The parrot of the Karakattam garb

Other highlights include blowing fire, sticking needles into their eyes and maintaining balance with a bottle on the performer’s back, held parallel to the ground. “In the middle of all this, we laugh, make fun of the audience sometimes, and deal with some drunk man pulling at a woman’s skirt,” she says. Vijaya once had to intervene and yell at a drunk man, “Don’t pull stunts, that’s our job.” 

After the form recently got a slew of bad press, the Madras High Court thought it necessary to order a directive on the “obscenity and vulgarity” of both Kathakali and Karakattam forms during the aadal paadal (song and dance) events held late into the night.  This directive was issued particularly regarding the Aadi festival of the Mahasakthi Mariyamman Temple at Vadaku Ammapettai village in Poolangulathupatti taluk in Tiruchi district, and another Mariyamman temple at Theranipalayam village in Lalgudi taluk in the district. “No alcohol must be consumed,” the court added.

“I’ll tell you, listen, listen. The vulgarity is not because of us. It is because of those who come and watch us. And some other groups of performers,” says Vennila, a more recent performer. Vennila is 25, and has been a performer for the past 9 years. Coyly tagging along is her 13-year-old cousin, who has performed her first dance at a festival two weeks ago.


Agents are a recent presence in the community, dividing the earnings from their performances and taking a major percent of the money as commission. “They say they want to manage us, make new performers wear clothes smaller than my pallu, and ask them to dance and talk dirty,” Vennila says, adding, “I am not that kind.” Vennila notes that she gets jeered at by drunken crowds if she does not perform like other groups that perform overtly sexual acts.  “There is a difference between being erotic and being sexual. We normally tease men during these performances, we don’t you-know-what them,” she says, making explicit hand gestures. The anger in her voice grows – “These men who go back to families after watching these – I can’t even call it art anymore. That is how corrupt the form feels now.”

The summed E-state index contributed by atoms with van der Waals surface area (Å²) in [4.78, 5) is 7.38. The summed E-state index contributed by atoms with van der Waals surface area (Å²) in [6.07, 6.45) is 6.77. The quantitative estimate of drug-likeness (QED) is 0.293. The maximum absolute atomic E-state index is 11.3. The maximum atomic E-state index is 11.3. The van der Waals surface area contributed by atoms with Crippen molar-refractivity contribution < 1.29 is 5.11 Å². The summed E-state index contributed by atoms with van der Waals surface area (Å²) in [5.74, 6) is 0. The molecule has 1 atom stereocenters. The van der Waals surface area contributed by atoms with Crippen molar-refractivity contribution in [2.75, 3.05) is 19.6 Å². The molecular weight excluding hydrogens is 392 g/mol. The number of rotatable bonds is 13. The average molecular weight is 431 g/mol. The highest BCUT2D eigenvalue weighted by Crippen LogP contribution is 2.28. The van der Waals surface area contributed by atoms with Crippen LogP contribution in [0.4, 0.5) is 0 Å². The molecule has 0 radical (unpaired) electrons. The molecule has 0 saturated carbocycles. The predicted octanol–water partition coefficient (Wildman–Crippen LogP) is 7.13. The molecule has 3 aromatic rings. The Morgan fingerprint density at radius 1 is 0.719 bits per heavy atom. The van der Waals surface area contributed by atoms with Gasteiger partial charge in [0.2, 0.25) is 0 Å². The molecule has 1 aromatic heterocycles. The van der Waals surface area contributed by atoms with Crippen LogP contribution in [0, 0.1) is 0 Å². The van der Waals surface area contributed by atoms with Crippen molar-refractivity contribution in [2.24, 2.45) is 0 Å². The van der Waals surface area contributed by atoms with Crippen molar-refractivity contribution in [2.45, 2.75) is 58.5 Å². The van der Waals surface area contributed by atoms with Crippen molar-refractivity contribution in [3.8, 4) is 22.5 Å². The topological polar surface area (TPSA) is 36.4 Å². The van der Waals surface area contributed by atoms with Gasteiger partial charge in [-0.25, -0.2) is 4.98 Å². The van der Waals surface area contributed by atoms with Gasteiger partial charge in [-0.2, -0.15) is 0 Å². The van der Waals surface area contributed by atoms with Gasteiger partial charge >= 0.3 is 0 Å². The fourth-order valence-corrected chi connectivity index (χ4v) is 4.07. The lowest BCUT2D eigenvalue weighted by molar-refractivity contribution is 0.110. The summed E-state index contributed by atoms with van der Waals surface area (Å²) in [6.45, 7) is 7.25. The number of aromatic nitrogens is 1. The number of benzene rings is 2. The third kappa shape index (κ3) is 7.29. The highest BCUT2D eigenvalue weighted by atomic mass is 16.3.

However, this difference, and much of the rich and varied history of the dance form, is lost on the general populace, judging by the kind of Karakattam videos appearing on the internet. Search for Karakattam on Google and you get little reading on the erotic art form and more links to videos with 'hot', 'sexy' and 'very hot' as keywords.

Vennila says the so-called civilized society has never liked them. They were barely recognized as artists, and when they were, their midriffs and legs earned more scorn than admiration. “’Chee, wear a pavadai’,” they would say. But at night, the same people would say – "Chee, wear a shorter skirt!”. Kollywood briefly recognized Karakattam – In 1989, a Tamil movie, Karagattakaran featured karakattam dancers as the main characters in the film. The movie went on to become popular particularly for the song composed by Ilayaraja - "Maanguyilae Poonguyile." More recently, the form was recognised in a racy dance film starring Varalakshmi Sarathkumar. 

Another part of the judgement says "the programme should be conducted without showing any discrimination based on caste or communities promoting communal harmony." Both Vennila and Vijaya dismiss the statement with a "Hah". "We are here to break this low caste high caste dance barrier. We want to be equal to the Bharatanatyam dancers. Go and give them this order first." Their anger is understandable – for an art form that seeks to question hegemonies, it is impossible to separate it from its politics. Communal harmony is indeed desirable and art is one of the ways in which we achieve it – by creating a mirror to society, even if the reflection it sees is ugly.